Catherine’s novel tells the story of “a West Virginian town where a brood of Magicicadas emerges for the first time in seventeen years.”


Life in the Iron Mills by Rebecca Harding Davis

Feminist Press; August 18, 2020

Originally published in 1861 in the Atlantic Monthly, this work of short fiction “paints a bleak and incisive portrait of nineteenth-century industrial America.”


Villa of Delirium by Adrien Goetz

New Vessel Press; August 18, 2020

Translated from the French by Natasha Lehrer, this novel is “a sweeping tale about an illustrious family that builds itself a fabulous vacation retreat on the French Riviera—a replica of an ancient Greek palace in which they seek perfection and beauty.”


Red Ants by Pergentino José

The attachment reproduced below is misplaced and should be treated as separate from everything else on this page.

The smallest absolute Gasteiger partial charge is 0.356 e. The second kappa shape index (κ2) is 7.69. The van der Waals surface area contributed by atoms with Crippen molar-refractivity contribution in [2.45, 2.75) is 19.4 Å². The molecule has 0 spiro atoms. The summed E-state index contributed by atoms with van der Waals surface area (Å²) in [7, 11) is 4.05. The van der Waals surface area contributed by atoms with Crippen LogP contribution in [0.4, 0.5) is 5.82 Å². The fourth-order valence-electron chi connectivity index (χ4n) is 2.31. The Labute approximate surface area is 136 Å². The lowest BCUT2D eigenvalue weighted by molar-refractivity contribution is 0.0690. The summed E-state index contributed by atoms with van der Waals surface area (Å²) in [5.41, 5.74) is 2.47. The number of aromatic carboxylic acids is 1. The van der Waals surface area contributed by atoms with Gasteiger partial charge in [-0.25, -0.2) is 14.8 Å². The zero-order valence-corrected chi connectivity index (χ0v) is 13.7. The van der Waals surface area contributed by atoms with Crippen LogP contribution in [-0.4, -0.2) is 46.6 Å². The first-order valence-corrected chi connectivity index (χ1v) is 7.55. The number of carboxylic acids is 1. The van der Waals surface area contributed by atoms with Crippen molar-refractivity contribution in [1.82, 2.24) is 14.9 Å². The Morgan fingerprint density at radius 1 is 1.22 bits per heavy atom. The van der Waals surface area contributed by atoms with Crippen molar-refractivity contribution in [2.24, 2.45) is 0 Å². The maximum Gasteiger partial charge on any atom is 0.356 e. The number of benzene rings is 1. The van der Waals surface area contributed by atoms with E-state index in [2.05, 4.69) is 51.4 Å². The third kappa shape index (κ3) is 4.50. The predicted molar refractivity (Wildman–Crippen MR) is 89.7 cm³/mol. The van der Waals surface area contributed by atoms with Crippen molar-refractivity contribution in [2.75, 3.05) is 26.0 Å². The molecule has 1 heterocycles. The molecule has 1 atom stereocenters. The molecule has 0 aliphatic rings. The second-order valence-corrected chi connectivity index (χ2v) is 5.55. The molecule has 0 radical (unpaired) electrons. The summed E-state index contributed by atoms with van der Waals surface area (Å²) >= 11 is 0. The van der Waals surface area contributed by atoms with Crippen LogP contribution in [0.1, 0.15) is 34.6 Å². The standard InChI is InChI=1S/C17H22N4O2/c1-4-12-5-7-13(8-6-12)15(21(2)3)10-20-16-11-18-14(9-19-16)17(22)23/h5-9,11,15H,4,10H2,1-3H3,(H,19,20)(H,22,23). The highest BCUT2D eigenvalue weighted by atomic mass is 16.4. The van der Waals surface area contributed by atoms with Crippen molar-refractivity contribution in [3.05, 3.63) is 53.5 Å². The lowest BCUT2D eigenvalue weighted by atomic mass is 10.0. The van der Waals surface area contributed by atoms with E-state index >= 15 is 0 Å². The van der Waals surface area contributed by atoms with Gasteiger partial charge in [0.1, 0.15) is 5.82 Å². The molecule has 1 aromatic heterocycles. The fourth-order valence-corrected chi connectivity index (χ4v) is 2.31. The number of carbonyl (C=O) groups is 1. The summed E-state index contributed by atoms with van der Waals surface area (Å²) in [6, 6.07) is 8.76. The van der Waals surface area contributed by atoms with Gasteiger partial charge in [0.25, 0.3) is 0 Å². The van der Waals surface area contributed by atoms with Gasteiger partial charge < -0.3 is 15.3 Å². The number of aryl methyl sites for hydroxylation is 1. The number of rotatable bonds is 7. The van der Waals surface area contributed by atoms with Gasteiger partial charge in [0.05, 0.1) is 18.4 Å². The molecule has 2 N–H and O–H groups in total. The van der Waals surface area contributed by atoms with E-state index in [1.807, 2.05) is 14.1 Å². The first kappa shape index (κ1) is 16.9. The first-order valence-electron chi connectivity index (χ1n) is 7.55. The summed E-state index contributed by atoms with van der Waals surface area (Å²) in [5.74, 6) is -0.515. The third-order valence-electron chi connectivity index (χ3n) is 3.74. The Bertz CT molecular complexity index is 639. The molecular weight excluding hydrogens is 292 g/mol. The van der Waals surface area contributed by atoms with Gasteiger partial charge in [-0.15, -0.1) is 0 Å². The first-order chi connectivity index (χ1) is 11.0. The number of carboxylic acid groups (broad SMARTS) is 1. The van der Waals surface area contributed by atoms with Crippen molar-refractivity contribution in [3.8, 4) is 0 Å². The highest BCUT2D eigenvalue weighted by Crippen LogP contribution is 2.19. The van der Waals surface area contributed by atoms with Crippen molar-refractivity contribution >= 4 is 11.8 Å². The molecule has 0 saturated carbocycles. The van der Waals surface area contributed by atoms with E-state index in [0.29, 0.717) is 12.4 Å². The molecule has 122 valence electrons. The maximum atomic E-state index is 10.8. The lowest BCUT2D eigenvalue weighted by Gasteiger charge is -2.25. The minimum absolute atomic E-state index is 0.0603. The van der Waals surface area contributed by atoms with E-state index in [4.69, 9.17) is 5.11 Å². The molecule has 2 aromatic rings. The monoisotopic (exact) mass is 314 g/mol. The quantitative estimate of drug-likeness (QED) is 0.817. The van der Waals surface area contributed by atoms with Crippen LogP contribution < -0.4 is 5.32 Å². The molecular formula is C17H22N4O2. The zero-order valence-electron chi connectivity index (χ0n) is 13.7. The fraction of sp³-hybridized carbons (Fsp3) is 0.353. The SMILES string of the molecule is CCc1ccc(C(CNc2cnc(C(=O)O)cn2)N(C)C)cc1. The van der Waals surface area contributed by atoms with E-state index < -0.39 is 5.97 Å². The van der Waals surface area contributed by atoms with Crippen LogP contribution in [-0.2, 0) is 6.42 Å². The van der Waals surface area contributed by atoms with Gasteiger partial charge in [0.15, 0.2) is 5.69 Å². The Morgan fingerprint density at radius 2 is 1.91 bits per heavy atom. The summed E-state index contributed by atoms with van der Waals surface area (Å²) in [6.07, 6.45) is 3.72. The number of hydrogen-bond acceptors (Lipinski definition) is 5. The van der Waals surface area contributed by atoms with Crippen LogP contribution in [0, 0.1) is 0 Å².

Deep Vellum; August 18, 2020

Translated by Thomas Bunstead, this short story collection—the first literary translation from Sierra Zapotec—”meshes magical realism with the everyday reality of indigenous life in Mexico.”


The Way Out by Ricardo Piglia

Restless Books; August 18, 2020

Translated from the Spanish by Robert Croll, this academic thriller is “a bracing critique of American culture and an exploration of privacy and politics in an era of rapid technological advancement.”


August 24


Hearing/s by Tyler Morse

No, Dear; August 24, 2020

Published through the Archive Series in collaboration with Small Anchor Press, this debut chapbook is, according to Adjua Gargi Nzinga Greaves, “a playful record of memory’s cosmic entanglement with future.”


Suit of Cups by Roi

No, Dear; August 24, 2020

According to t’ai freedom ford, this debut chapbook, published through the Archive Series in collaboration with Small Anchor Press, is “a solemn meditation on a humble vessel that contains all of who we are—our blood, spit, tears, and sweat.”